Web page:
Our Beliefsthe faith of ages
What is Anglicanism?
This Church holds the Faith as once delivered to the saints, and as transmitted through the Church of England, especially as articulated in her Reformation heritage, the range of her Anglican divines, and as deposited in the founding principles of the Protestant Episcopal Church in the United States of America. Furthermore, this Church receives Holy Scripture as the Word of God. We affirm the three ancient creeds, commonly known as the Nicene, Apostles’ and Creed of Athanasius, the dogmatic definitions of the first four ecumenical councils of the undivided church and The Thirty-nine Articles of Religion in their 1801 form. Beginning with the Declaration of Principles at the time of her founding, this Church has adopted several doctrinal declarations and affirmations which are consistent with the above authorities.
“What Do I Need to Know about the Anglican Church?” (Christianity.com)
A History of Faith
Throughout its history the Anglican tradition, and its mother the Church of England, has been a witness to the faith once delivered to the saints. From the ancient times thousands of years ago, down to the middle ages, the 1500s Reformation, and into the modern day, to be an Anglican has been a mark of adhering to Scripture, proclaiming the Gospel, and working out our salvation with fear and trembling in the communion of Saints.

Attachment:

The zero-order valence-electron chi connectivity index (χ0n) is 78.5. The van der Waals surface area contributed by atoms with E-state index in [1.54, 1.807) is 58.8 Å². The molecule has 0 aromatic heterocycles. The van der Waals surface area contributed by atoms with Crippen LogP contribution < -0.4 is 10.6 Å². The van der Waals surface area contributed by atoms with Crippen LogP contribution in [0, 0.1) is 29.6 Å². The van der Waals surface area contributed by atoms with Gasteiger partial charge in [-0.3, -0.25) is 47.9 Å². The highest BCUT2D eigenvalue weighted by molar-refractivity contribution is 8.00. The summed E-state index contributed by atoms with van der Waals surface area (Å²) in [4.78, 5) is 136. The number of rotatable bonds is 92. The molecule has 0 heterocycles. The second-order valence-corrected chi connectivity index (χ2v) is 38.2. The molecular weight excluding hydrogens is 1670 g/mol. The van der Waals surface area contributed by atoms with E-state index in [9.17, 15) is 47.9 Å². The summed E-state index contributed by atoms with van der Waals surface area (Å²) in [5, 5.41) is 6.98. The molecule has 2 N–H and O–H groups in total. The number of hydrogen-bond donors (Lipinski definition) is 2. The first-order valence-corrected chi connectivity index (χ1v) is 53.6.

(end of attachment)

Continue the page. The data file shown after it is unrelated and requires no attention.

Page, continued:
The Rock of Faith
The Anglican doctrine is founded on the solid and permanent rock of sacred Scripture, in the witness of the Church Fathers, and the great Christians throughout the centuries. To be an Anglican is to be deep into history, in love with the Sacred Word, and living out a life that strives for holiness in today’s troubled world.
A worship based around the Liturgy puts us on a spiritual journey sometimes described as “the heart surgery of the soul.”
The Sacraments and other holy Ordinances provide God’s grace as we hope, and strive, and yearn for the life beyond this veil of tears, into a communion with God eternal, in the life everlasting.